Sometimes, it pays to track online mentions of the organization you work for. The Secular Student Alliance’s Jesse Galef (who also contributes to this site) saw a tweet this morning which included this image:
MY FUTURE TARGETS 🙂
I’ll pray for you.
*Deep breath* Ok. Calming myself down…
Every indication is that the person tweeting was talking about converting them to Christianity, not shooting them. But, as JT Eberhard notes, if the tables were turned and an atheist called members of a Christian group “targets” and posted their picture, there’d be a *huge* outcry. (And rightfully so.)
So how do you handle this?
JT and Jesse figured out who made the tweet, what school she attended, and they alerted the principal to the Tweet along with a note indicating why they were taking precautions about this — more from a anti-bullying stance than a “call the cops” one. I think that was the right move — not ignoring the message and not overreacting to it by any means.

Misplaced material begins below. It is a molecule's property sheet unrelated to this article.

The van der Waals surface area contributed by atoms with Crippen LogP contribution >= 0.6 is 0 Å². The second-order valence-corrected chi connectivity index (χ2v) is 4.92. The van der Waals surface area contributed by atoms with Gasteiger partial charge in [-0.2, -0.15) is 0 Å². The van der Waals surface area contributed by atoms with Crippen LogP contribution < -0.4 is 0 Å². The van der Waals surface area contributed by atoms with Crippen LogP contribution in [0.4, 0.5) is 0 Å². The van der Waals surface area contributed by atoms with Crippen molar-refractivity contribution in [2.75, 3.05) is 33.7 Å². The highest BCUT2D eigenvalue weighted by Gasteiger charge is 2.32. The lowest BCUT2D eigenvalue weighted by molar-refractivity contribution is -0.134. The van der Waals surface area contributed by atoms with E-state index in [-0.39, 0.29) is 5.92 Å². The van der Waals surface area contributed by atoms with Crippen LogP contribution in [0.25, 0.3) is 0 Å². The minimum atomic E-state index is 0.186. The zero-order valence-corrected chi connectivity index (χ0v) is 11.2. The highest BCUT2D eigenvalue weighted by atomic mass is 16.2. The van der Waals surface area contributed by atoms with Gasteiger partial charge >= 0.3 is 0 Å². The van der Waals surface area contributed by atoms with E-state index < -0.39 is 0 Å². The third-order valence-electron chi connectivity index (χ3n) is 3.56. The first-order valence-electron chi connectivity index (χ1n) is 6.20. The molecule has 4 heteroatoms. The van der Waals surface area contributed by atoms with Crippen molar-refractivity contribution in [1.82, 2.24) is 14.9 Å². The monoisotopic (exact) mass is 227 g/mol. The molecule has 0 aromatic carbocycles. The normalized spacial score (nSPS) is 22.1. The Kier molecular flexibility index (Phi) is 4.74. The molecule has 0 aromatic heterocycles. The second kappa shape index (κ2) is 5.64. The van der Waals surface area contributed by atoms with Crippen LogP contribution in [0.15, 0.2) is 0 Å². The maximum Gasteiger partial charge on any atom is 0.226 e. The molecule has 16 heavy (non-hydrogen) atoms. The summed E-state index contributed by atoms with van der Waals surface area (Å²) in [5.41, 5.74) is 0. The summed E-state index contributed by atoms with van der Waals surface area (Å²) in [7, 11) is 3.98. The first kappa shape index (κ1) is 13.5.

JT summarized the reason this sort of thing shouldn’t be ignored:
As I have said before, if an adult punches another adult out of displeasure with their atheism, thanks to the legal protections in our favor and the reality of a lawsuit, the assailant would have just volunteered to purchase his victim’s next vehicle. In high school the perpetrator would receive detention or a few days of suspension. High school atheists do not need the same protection as post high-school atheists — the need more. Sadly, up until now they haven’t gotten it, but that is thankfully changing.